- I’m feeling pretty OK. Obviously there are certain aches and pains associated with pushing out a baby – so I’m not planning any serious exercise soon – but today Ivan and I left Mika with her grandpa for 15 minutes and went for a walk to get an ice-cream. It was the first time I’ve been outside in a week! And a hunched-back old lady probably in her 70s or 80s overtook us at the crosswalk… but I’m cool with that. Really… All in good time.
- Mika has gained 200 grams in SIX DAYS! Ruth came to weigh her today and said that it was a pretty impressive weight gain. Oh Mika girl, you need to take it easy with the boob. (She takes after her daddy).
- Changing diapers is really no big deal at all. Even really smelly ones.
- I sleep in 2 hour blocks and get roughly 5-7 hours a night if I’m lucky. I let Ivan sleep a solid 6-8 hours in one go and then he wakes up early to help change her before he heads to work. It’s not so bad.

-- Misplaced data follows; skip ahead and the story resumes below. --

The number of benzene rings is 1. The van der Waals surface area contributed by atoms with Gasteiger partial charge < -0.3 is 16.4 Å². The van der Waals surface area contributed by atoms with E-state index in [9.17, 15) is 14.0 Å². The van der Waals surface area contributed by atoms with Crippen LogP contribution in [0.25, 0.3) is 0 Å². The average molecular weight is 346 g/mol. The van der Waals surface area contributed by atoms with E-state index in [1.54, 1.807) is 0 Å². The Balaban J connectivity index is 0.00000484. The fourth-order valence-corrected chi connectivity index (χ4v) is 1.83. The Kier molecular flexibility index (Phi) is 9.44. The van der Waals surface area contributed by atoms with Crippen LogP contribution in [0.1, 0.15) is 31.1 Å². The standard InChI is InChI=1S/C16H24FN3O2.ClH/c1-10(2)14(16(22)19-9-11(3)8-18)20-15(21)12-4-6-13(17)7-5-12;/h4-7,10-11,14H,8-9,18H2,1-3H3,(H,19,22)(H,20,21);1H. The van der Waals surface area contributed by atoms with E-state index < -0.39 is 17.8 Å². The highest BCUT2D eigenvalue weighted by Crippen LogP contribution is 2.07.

- We could watch her all day. She has LONG legs, long black hair, big blue eyes, a teeny tiny nose and little rose bud lips. She loves to kick her legs out now that she has more room compared to in the womb.
- The most common nickname that she gets now is ‘bug’ because she looks so adorable when she is all wrapped up in her swaddle and squirming to try to get free. Middle name perhaps?
It’s so surreal that 6 days ago she was still in my belly and now she is out in this world. Gah, I just can’t really believe it! And time will just keep moving forward… yikes.
Here’s a snapshot of some moments I want to hold onto. Mika from day 3 to day 6.
This is post number 100 on our blog. Fancy that!